I was reading an article regarding the Shuttle's GPCs and how they stack up against commercially-made hardware on http://www.nasa.gov/mission_pages/shuttle/flyout/flyfeature_shuttlecomputers.html and was finding it quite interesting. One thing that caught my attention was that they have a lot of issues caused by radiation with their off-the-shelf laptops (IBM/Lenovo Thinkpads), with the memory in each machine typically getting fried 2-3 times per mission (and a lot more on Hubble missions), with a high probability that it will happen while crossing the South Atlantic Anomaly.
That got me thinking. The Thinkpads, like most off the shelf computers, are plastic. Sure, they have RF shielding, but that exists mostly to appease regulators regarding RF emissions and would offer little to no radiation protection.
However, there are laptops on the market with metal cases (most notably the Apple laptops, made from a milled block of aluminium).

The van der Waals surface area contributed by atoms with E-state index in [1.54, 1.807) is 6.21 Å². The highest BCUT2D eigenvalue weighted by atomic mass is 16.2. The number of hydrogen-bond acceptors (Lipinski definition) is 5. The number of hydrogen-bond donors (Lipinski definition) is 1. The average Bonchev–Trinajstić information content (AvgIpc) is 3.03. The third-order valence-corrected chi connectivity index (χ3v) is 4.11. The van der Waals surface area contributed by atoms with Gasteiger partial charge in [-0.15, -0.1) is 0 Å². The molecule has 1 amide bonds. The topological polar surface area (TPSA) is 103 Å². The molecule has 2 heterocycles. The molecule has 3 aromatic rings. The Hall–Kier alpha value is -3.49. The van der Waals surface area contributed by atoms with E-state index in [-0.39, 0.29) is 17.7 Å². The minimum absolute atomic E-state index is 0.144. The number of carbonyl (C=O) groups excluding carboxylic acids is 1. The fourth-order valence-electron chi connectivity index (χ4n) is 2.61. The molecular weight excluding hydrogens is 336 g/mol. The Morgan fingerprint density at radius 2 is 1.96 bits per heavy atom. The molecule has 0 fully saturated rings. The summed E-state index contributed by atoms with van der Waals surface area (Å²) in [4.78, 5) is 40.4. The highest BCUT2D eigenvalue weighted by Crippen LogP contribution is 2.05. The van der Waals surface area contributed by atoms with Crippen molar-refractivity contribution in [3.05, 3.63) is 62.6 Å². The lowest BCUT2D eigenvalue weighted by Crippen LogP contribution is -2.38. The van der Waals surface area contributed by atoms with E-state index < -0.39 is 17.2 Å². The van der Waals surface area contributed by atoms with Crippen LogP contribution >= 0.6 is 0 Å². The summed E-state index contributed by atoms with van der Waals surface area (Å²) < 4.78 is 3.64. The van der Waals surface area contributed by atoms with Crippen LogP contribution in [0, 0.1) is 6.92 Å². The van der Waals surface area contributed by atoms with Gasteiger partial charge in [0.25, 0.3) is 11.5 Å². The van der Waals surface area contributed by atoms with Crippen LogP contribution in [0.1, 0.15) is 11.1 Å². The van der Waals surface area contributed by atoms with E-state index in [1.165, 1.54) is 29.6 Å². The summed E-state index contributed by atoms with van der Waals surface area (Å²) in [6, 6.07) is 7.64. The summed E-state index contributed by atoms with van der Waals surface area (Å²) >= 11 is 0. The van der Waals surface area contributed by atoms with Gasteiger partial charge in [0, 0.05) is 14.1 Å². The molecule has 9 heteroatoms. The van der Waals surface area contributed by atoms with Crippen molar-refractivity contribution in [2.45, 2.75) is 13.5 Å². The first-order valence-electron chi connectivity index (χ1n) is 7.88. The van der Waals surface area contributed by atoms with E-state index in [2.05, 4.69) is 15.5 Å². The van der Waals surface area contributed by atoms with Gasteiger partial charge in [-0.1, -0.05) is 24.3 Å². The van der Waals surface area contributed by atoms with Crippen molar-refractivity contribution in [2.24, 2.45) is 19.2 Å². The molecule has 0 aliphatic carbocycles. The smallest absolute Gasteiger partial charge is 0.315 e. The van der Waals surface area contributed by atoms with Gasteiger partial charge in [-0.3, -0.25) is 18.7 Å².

Would an off-the-shelf machine in a metal casing hold up better in space compared to an otherwise identical machine in a plastic case? I understand some plastics can be quite effective radiation blockers, and metals can actually make the situation worse (though I'm by no means an expert on nuclear physics, I'm just interested). Are there any cases on record of a matal-clad laptop going into space, and if so how did it hold up compared to the plastic-clad thinkpads?
Apologies if this is the wrong SE site to be asking this on, but while it is to do with computers I think the answer to this question lies in physics so it seems to me that this is the correct place to be asking a question like this.